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Mr. Lansley: To ask the Secretary of State for Health when all patients with a summary care record will be offered HealthSpace; and how many people have registered each year since December 2003 in the early adopter areas. 
Mr. Mike O'Brien:
Any person aged 16 or over may choose to open a HealthSpace account. It is not necessary for patients to have a summary care record to take advantage of HealthSpace. Information on the take-up to date of HealthSpace accounts is not held in the form
requested. As at 17 November 2009, altogether there were some 99,800 HealthSpace accounts.
Mr. Greg Knight: To ask the Secretary of State for Health what research his Department has (a) commissioned and (b) evaluated on the risk of a hip replacement being required for those who have a history of jogging on concrete or other hard surfaces; and if he will make a statement. 
Gillian Merron: The Department has not commissioned any specific research or risk assessment into jogging on hard surfaces, although the chief medical officer's report "At least five a week: evidence on the impact of physical activity and its relationship to health" includes a discussion of the effects of physical activity on osteoarthritis. The report has already been placed in the Library.
Mr. Greg Knight: To ask the Secretary of State for Health what estimate his Department has made of the number of hospital beds available within the region served by the Scarborough and North East Yorkshire NHS Trust whilst Bridlington Hospital is being refurbished.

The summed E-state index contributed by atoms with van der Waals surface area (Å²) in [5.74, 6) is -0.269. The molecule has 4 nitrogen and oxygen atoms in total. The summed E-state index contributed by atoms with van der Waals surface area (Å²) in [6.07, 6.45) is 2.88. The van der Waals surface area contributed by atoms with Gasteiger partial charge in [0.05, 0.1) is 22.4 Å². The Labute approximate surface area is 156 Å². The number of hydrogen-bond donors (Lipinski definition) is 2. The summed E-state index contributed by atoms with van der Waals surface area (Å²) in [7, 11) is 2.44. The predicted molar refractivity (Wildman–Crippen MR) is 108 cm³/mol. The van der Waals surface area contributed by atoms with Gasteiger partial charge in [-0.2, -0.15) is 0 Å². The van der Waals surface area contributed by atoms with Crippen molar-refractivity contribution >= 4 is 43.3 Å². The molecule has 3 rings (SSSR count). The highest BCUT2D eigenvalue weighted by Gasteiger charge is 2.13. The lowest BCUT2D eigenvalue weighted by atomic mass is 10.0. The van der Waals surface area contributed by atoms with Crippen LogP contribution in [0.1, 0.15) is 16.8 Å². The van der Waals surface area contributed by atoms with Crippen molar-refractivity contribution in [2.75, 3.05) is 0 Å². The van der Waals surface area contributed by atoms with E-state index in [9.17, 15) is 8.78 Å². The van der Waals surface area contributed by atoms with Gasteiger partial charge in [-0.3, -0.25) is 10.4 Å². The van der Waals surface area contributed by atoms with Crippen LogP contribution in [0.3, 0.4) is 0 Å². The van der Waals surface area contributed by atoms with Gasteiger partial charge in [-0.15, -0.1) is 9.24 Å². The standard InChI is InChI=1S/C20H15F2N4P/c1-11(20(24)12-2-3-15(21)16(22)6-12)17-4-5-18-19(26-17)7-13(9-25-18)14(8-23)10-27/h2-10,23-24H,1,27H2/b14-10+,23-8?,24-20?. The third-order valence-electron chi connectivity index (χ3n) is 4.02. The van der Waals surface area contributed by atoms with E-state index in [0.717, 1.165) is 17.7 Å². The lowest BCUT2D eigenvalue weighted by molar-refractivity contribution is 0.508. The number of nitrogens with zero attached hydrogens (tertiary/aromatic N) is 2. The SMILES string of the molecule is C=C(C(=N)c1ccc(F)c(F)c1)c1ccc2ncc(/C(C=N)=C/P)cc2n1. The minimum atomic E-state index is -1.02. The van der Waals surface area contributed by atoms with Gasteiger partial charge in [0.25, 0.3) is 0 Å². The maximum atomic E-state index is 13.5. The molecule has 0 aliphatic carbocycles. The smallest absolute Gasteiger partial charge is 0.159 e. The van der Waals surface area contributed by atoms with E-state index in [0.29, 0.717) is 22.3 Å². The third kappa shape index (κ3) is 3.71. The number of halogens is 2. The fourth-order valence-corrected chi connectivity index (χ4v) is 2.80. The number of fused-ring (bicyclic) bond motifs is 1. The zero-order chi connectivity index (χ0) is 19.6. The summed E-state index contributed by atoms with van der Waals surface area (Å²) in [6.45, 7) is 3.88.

Ann Keen: This is a matter for the North Yorkshire and York primary care trust (PCT). It is the responsibility of the PCT to plan, develop and improve services according to the health care needs of its local population. This includes the appropriate provision of hospital beds to meet anticipated demand.
Mr. Greg Knight: To ask the Secretary of State for Health how much Hull and East Yorkshire Hospitals NHS Trust has spent on the provision of newsletters in the last 12 months for which figures are available. 
Mr. Baron: To ask the Secretary of State for Health how many (a) men and (b) women with a learning disability waited over 18 weeks after diagnosis of cancer to treatment in each year since 1997; and if he will make a statement. 
The NHS Cancer Plan (2000) committed that no patient diagnosed with cancer should wait longer than 31 days between diagnosis and first definitive treatment for cancer. The 31-day cancer waiting time standard was introduced for all cancer patients from December